Nature not only restores us mentally but physically as well. The other day I had been lying in bed with stomach cramps and backaches all day. I was sure I couldn’t run, but I went with my husband to the park anyway. It was beautiful; all the trees were blooming; the grass was growing long and bright green. I tried running, and as I did I felt no pain, the movement felt good. Nature felt good. I managed to run the whole mile around the park, surprised at what my body could do. Movement and being in nature has this way of making you forget your pain, to enjoy and rest in the moment while all your other problems fade.

Originally published on Odyssey

Fighting Conch

20170706_144104Before moving to Florida, I knew nothing about sea shells and the wonderful little creatures that inhabited them. A few days after moving to Davie Florida in April of 2016, my husband and I decided to take a day trip to Naples. The drive was an hour and a half long on one perfectly straight highway through the everglades. The excitement of driving through swampy wetlands for the first time kept us occupied for the entire ride.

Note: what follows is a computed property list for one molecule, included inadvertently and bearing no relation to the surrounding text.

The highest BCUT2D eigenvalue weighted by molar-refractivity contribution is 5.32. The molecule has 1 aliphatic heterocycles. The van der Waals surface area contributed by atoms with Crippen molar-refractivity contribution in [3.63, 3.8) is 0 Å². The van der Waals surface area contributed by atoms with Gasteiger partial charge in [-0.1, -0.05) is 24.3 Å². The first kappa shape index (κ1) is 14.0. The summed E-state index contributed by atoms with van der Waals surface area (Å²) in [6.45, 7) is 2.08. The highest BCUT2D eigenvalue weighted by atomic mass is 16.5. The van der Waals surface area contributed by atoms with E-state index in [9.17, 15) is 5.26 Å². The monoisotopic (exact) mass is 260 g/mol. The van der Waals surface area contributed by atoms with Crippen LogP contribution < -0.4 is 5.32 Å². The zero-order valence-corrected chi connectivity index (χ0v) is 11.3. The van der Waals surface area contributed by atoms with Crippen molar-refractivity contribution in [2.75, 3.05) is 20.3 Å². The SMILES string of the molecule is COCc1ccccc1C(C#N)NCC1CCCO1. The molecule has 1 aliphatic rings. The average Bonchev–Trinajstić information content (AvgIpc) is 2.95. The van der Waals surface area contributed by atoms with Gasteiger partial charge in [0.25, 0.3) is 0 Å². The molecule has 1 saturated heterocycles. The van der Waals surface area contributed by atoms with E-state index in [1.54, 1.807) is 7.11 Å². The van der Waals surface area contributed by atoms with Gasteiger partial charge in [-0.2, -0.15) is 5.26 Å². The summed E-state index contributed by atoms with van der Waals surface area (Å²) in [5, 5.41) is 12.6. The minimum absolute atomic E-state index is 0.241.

At the beach in Naples, we enjoyed the warm waters, and I quickly noticed that Florida beaches had more seashells than I had ever seen on a beach before. As I walked along the beach searching for shells, I noticed a beautiful little conch shell nestled in the sand. I picked it up excited to take home such an unbroken and beautiful shell, but to my surprise, it was occupied by a little squishy slug-like creature. I gently placed the shell right back in the sand where I found it and went on my way searching for other, uninhabited shells.

Later that same day, we went to Delnor-Wiggins Pass State Park just a little further north in Naples. While walking along the more natural beach there, I found more conch shells along the shore, each of them were alive. We did however find eleven beautiful empty shells on a sandbar that I was able to take home. To this day, I still have them displayed on my windowsills reminding me of the uniqueness of each one of these shells. No two shells look alike. They share the same basic shape, but each has their own unique coloring and pattern. Some are a beautiful deep brown color, others are much lighter, almost white, and some have magnificent stripes.